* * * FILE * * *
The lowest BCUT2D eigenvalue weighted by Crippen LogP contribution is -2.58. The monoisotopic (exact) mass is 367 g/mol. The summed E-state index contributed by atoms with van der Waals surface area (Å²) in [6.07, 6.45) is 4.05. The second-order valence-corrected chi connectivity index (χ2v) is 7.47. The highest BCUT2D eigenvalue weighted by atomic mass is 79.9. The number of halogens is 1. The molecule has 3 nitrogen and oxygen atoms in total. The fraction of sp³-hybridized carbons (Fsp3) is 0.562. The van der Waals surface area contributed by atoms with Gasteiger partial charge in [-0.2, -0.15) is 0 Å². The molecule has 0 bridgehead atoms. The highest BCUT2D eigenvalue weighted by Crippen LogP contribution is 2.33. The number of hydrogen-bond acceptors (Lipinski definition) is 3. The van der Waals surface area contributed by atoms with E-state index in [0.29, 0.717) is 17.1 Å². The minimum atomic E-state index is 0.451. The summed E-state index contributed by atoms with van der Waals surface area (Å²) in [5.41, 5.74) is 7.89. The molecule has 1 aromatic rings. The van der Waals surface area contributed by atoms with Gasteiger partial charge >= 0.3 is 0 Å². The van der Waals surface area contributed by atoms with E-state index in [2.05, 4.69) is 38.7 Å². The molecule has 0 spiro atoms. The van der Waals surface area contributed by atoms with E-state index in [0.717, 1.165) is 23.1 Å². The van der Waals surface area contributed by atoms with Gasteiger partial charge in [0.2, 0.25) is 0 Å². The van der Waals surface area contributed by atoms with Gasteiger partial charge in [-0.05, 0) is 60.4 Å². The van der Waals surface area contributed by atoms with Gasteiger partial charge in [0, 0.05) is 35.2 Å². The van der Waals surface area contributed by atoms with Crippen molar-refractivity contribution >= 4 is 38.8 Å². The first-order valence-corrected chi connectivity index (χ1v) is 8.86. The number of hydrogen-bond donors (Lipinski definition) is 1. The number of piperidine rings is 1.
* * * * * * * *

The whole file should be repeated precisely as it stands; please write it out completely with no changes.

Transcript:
The lowest BCUT2D eigenvalue weighted by Crippen LogP contribution is -2.58. The monoisotopic (exact) mass is 367 g/mol. The summed E-state index contributed by atoms with van der Waals surface area (Å²) in [6.07, 6.45) is 4.05. The second-order valence-corrected chi connectivity index (χ2v) is 7.47. The highest BCUT2D eigenvalue weighted by atomic mass is 79.9. The number of halogens is 1. The molecule has 3 nitrogen and oxygen atoms in total. The fraction of sp³-hybridized carbons (Fsp3) is 0.562. The van der Waals surface area contributed by atoms with Gasteiger partial charge in [-0.2, -0.15) is 0 Å². The molecule has 0 bridgehead atoms. The highest BCUT2D eigenvalue weighted by Crippen LogP contribution is 2.33. The number of hydrogen-bond acceptors (Lipinski definition) is 3. The van der Waals surface area contributed by atoms with E-state index in [0.29, 0.717) is 17.1 Å². The minimum atomic E-state index is 0.451. The summed E-state index contributed by atoms with van der Waals surface area (Å²) in [5.41, 5.74) is 7.89. The molecule has 1 aromatic rings. The van der Waals surface area contributed by atoms with Gasteiger partial charge >= 0.3 is 0 Å². The van der Waals surface area contributed by atoms with E-state index in [2.05, 4.69) is 38.7 Å². The molecule has 0 spiro atoms. The van der Waals surface area contributed by atoms with E-state index in [0.717, 1.165) is 23.1 Å². The van der Waals surface area contributed by atoms with Gasteiger partial charge in [0.2, 0.25) is 0 Å². The van der Waals surface area contributed by atoms with Gasteiger partial charge in [-0.05, 0) is 60.4 Å². The van der Waals surface area contributed by atoms with Gasteiger partial charge in [0, 0.05) is 35.2 Å². The van der Waals surface area contributed by atoms with Crippen molar-refractivity contribution >= 4 is 38.8 Å². The first-order valence-corrected chi connectivity index (χ1v) is 8.86. The number of hydrogen-bond donors (Lipinski definition) is 1. The number of piperidine rings is 1.